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Paying Off Student Loan Debt: 5 Tips

Weighed down by student loans? You’re not alone: Approximately 40 million Americans have student loans (in total, a staggering $1.2 trillion), and about 71 percent of bachelor’s degree recipients graduate with debt, according to the Institute for College Access & Success.(1)

So, how to lighten the load as quickly — and as painlessly — as possible so that you can begin living your post-graduate life the way you envisioned? Here are some suggestions…

Pick the right student loan repayment plan

Despite the dizzying array of student loan repayment options — from income-based repayment plans to income-contingent repayment plans to pay-as-you-earn repayment plans, and countless others — there’s very little thought that goes into the decision-making process.

“Most people just go with the option that has the smallest monthly payment, and that’s the costliest in terms of interest paid over the loan’s lifespan,” said Lauren Asher, president of the Institute for College Access & Success, a nonprofit organization that works to make college more affordable. While “everyone has their own priorities and resources in terms of how they spend and save money, the best option is the standard 10-year repayment plan.”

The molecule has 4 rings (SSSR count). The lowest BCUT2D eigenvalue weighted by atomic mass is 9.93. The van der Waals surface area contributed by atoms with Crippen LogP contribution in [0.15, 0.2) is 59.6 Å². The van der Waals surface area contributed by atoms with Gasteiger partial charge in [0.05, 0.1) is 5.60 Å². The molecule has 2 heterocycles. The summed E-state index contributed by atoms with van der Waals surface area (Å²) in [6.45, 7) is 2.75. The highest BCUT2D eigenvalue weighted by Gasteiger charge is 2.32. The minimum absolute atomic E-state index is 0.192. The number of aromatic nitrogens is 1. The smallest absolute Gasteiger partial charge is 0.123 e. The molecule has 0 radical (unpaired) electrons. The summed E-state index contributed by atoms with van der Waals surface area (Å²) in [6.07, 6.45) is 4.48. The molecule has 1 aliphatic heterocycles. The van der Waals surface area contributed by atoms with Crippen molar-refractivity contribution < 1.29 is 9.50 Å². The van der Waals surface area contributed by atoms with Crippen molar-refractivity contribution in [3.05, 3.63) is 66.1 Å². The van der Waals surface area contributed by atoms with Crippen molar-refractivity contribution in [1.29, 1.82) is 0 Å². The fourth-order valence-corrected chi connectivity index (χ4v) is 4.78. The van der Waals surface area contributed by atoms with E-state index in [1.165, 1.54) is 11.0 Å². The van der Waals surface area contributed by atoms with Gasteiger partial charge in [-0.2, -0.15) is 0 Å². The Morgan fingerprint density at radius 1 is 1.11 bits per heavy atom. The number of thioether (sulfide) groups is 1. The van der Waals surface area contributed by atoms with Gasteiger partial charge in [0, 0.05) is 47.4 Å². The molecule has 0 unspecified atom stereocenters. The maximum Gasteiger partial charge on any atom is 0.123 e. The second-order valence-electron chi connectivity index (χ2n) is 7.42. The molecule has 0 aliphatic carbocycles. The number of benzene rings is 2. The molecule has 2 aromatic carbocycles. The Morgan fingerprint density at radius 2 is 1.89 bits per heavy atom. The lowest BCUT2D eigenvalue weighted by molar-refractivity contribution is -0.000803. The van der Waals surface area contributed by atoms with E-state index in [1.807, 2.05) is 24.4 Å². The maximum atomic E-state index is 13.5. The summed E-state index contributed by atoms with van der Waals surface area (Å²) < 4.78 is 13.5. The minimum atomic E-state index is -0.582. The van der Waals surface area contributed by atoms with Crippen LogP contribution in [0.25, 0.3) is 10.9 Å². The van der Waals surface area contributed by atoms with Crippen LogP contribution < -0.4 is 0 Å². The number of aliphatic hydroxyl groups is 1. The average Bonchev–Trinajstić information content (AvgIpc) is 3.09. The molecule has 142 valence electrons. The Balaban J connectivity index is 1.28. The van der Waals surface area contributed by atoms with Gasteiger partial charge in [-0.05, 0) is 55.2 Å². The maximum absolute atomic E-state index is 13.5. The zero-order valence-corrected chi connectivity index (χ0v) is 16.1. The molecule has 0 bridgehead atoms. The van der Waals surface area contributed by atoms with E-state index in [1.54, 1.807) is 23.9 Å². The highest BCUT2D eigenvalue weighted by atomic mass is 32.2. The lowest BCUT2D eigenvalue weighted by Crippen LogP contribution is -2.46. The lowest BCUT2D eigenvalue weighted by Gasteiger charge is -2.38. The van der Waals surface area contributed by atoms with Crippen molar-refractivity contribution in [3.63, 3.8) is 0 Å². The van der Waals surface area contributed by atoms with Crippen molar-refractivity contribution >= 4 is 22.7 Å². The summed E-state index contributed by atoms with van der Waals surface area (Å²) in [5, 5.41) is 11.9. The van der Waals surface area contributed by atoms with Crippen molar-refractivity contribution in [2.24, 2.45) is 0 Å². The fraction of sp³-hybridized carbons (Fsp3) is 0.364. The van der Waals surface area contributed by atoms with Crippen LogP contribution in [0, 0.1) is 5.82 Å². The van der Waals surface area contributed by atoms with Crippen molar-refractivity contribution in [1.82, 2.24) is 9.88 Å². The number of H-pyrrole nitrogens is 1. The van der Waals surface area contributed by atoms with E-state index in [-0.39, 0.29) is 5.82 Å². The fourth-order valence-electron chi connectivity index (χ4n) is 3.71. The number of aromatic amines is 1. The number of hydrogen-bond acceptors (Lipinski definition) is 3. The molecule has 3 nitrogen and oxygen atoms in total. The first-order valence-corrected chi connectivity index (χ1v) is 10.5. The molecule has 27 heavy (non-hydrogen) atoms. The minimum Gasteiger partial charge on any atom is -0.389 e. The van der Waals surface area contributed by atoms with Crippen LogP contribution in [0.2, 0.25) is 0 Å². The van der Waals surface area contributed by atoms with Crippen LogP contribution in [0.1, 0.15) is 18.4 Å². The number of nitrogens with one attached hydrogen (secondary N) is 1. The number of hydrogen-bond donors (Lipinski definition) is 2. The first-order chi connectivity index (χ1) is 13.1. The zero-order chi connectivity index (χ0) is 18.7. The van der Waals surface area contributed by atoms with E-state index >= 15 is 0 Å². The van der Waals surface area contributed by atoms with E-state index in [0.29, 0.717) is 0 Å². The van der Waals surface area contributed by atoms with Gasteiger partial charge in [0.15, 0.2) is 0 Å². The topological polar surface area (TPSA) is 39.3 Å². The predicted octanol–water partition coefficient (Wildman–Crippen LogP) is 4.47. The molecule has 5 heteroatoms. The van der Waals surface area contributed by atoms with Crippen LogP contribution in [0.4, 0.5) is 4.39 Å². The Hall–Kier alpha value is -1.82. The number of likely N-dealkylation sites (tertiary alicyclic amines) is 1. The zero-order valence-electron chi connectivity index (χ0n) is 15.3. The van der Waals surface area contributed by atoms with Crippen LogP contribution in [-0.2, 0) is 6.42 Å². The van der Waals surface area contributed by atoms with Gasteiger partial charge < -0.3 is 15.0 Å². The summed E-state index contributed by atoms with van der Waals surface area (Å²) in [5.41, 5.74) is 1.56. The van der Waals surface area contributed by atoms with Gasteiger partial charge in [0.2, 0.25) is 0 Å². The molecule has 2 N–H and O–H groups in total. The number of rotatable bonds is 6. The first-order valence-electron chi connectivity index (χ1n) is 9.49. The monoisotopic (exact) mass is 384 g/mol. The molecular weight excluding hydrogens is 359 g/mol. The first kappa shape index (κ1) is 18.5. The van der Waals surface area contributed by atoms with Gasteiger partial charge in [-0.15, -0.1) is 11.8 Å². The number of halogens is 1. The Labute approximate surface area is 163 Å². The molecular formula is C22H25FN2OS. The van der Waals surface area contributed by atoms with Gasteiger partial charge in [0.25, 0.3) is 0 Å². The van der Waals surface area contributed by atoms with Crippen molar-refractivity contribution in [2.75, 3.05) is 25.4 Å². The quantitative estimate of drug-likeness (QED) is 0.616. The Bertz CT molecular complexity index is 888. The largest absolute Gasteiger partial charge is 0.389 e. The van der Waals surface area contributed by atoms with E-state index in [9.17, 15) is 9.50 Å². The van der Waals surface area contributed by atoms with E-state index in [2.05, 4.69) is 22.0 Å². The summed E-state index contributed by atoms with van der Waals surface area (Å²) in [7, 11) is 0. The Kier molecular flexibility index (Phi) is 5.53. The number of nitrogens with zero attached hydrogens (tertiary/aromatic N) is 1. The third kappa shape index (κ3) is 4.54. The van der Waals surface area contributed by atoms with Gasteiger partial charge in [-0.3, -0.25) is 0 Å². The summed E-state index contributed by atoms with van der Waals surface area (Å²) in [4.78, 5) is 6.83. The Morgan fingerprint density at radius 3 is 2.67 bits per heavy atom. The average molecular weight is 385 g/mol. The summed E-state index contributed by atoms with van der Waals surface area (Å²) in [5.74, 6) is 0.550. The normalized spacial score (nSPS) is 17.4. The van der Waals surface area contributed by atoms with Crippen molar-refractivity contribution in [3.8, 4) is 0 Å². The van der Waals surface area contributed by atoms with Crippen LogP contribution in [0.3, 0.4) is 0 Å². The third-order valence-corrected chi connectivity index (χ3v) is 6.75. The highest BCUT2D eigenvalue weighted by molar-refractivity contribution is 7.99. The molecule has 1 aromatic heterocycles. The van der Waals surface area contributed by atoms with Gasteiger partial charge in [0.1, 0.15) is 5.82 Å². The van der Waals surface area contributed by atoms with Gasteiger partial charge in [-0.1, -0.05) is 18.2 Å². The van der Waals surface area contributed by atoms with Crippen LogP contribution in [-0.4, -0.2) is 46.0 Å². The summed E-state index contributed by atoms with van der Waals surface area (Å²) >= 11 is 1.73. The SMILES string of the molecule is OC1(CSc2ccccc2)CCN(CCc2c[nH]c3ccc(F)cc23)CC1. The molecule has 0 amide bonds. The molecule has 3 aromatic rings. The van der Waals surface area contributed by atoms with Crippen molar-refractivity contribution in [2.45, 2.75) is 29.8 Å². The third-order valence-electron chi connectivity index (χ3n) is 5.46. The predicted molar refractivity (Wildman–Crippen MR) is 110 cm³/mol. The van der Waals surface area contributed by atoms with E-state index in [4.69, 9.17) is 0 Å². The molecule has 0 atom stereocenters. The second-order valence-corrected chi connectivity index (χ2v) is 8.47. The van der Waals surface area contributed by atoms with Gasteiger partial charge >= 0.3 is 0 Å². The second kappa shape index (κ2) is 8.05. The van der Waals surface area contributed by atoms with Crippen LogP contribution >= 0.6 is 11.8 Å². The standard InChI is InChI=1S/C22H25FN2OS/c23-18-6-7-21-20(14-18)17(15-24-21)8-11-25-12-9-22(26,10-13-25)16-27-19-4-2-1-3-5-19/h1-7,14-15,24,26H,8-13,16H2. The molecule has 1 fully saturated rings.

This plan breaks down your student loan balance into fixed monthly payments of at least $50 for up to 10 years. Compared to other plans, it is going to cost you the most per month (so make sure it’s budgeted for), but you’ll pay off your student loan faster, and save more in interest, too.

Make one extra student loan payment/year

Make an extra payment a year – 13 instead of 12. It’ll shave time off the repayment term, and save you interest.

Enroll in auto-debit

Enroll in auto-debit, where your student loan servicer automatically deducts your payment from your bank account each month. You’ll be rewarded with an interest rate reduction, typically a quarter of a percentage point, or 0.25 percent. Is this a big deal? It can be, particularly if the lender doesn’t use the interest rate reduction to reduce the monthly payment and instead allows more of the monthly payment to be applied to the principal balance of the loan.

Deduct your student loan interest

What’s the one silver lining of having student loan debt? The interest is tax deductible — even if you don’t itemize your deductions. Yes, there is an income limit to this deduction, but if you make less than $60,000 a year or $120,000 if you’re married and filing jointly, you can claim the full deduction of $2,500.

“You can claim this deduction as long as the loan is in your name (or your spouse's if filing jointly) even if somebody else paid the interest — regardless of who that is.”

Get help from your employer

As employers look to attract and retain top talent, more and more companies are either exploring or offering one of the hottest things in benefits right now: student loan repayment assistance programs.

So what if your employer doesn’t currently offer such a plan. It never hurts to ask for it, especially if the company really wants you.

1 Institute for College Access and Success, Quick Facts About Student Debt, March 2014

Provided by Jordan Jones, courtesy of Massachusetts Mutual Life Insurance Company (MassMutual) For more information, please see




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